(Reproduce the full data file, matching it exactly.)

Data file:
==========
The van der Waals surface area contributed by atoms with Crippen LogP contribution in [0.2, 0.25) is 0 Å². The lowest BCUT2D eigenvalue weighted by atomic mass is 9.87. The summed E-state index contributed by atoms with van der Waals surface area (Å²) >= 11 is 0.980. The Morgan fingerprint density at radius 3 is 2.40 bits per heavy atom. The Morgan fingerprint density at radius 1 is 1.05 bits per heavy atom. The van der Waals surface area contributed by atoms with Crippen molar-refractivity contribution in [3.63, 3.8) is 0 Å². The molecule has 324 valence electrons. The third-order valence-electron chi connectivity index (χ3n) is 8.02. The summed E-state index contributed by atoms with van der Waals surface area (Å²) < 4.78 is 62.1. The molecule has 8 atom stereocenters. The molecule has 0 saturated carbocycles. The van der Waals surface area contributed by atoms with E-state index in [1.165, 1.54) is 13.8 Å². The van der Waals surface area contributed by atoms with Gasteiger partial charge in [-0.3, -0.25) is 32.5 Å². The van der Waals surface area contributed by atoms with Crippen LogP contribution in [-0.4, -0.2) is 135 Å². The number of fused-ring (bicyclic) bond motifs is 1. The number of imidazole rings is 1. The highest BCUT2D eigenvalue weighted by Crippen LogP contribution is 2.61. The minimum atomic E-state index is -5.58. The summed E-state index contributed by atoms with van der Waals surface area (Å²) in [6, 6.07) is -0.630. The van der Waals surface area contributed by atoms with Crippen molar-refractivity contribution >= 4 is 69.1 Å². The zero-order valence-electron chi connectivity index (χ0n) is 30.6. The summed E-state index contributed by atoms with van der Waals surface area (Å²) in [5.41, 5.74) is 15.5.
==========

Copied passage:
The van der Waals surface area contributed by atoms with Crippen LogP contribution in [0.2, 0.25) is 0 Å². The lowest BCUT2D eigenvalue weighted by atomic mass is 9.87. The summed E-state index contributed by atoms with van der Waals surface area (Å²) >= 11 is 0.980. The Morgan fingerprint density at radius 3 is 2.40 bits per heavy atom. The Morgan fingerprint density at radius 1 is 1.05 bits per heavy atom. The van der Waals surface area contributed by atoms with Crippen molar-refractivity contribution in [3.63, 3.8) is 0 Å². The molecule has 324 valence electrons. The third-order valence-electron chi connectivity index (χ3n) is 8.02. The summed E-state index contributed by atoms with van der Waals surface area (Å²) < 4.78 is 62.1. The molecule has 8 atom stereocenters. The molecule has 0 saturated carbocycles. The van der Waals surface area contributed by atoms with E-state index in [1.165, 1.54) is 13.8 Å². The van der Waals surface area contributed by atoms with Gasteiger partial charge in [-0.3, -0.25) is 32.5 Å². The van der Waals surface area contributed by atoms with Crippen LogP contribution in [-0.4, -0.2) is 135 Å². The number of fused-ring (bicyclic) bond motifs is 1. The number of imidazole rings is 1. The highest BCUT2D eigenvalue weighted by Crippen LogP contribution is 2.61. The minimum atomic E-state index is -5.58. The summed E-state index contributed by atoms with van der Waals surface area (Å²) in [6, 6.07) is -0.630. The van der Waals surface area contributed by atoms with Crippen molar-refractivity contribution >= 4 is 69.1 Å². The zero-order valence-electron chi connectivity index (χ0n) is 30.6. The summed E-state index contributed by atoms with van der Waals surface area (Å²) in [5.41, 5.74) is 15.5.